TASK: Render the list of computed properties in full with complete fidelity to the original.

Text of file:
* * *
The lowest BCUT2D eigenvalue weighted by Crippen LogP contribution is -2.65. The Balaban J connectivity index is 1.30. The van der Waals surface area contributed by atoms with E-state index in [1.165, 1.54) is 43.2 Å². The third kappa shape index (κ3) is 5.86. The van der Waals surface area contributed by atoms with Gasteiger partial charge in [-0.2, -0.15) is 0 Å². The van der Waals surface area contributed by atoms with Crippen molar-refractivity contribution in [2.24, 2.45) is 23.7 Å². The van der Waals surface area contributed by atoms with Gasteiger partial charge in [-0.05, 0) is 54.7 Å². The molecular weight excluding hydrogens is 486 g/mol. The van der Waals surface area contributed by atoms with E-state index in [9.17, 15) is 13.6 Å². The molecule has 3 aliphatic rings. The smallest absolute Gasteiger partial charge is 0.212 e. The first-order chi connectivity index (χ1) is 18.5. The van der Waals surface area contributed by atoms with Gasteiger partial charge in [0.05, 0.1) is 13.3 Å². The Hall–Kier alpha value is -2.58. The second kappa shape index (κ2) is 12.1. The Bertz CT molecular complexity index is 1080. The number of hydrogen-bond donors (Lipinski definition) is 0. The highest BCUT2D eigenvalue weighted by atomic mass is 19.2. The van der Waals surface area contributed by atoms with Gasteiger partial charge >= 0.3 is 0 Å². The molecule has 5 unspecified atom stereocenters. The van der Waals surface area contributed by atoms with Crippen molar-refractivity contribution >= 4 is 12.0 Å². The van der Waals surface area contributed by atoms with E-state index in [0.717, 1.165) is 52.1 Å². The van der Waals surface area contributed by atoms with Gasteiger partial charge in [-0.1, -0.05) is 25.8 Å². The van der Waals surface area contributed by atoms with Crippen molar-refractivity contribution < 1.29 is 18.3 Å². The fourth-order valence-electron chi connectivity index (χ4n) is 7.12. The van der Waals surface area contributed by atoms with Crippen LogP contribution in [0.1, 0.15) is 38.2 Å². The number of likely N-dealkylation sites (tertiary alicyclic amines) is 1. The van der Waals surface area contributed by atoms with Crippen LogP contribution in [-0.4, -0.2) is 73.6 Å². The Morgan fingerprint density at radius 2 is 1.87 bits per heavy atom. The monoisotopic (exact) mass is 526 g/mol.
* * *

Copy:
The lowest BCUT2D eigenvalue weighted by Crippen LogP contribution is -2.65. The Balaban J connectivity index is 1.30. The van der Waals surface area contributed by atoms with E-state index in [1.165, 1.54) is 43.2 Å². The third kappa shape index (κ3) is 5.86. The van der Waals surface area contributed by atoms with Gasteiger partial charge in [-0.2, -0.15) is 0 Å². The van der Waals surface area contributed by atoms with Crippen molar-refractivity contribution in [2.24, 2.45) is 23.7 Å². The van der Waals surface area contributed by atoms with Gasteiger partial charge in [-0.05, 0) is 54.7 Å². The molecular weight excluding hydrogens is 486 g/mol. The van der Waals surface area contributed by atoms with E-state index in [9.17, 15) is 13.6 Å². The molecule has 3 aliphatic rings. The smallest absolute Gasteiger partial charge is 0.212 e. The first-order chi connectivity index (χ1) is 18.5. The van der Waals surface area contributed by atoms with Gasteiger partial charge in [0.05, 0.1) is 13.3 Å². The Hall–Kier alpha value is -2.58. The second kappa shape index (κ2) is 12.1. The Bertz CT molecular complexity index is 1080. The number of hydrogen-bond donors (Lipinski definition) is 0. The highest BCUT2D eigenvalue weighted by atomic mass is 19.2. The van der Waals surface area contributed by atoms with Gasteiger partial charge >= 0.3 is 0 Å². The molecule has 5 unspecified atom stereocenters. The van der Waals surface area contributed by atoms with Crippen molar-refractivity contribution >= 4 is 12.0 Å². The van der Waals surface area contributed by atoms with E-state index in [0.717, 1.165) is 52.1 Å². The van der Waals surface area contributed by atoms with Gasteiger partial charge in [-0.1, -0.05) is 25.8 Å². The van der Waals surface area contributed by atoms with Crippen molar-refractivity contribution < 1.29 is 18.3 Å². The fourth-order valence-electron chi connectivity index (χ4n) is 7.12. The van der Waals surface area contributed by atoms with Crippen LogP contribution in [0.1, 0.15) is 38.2 Å². The number of likely N-dealkylation sites (tertiary alicyclic amines) is 1. The van der Waals surface area contributed by atoms with Crippen LogP contribution in [-0.4, -0.2) is 73.6 Å². The Morgan fingerprint density at radius 2 is 1.87 bits per heavy atom. The monoisotopic (exact) mass is 526 g/mol.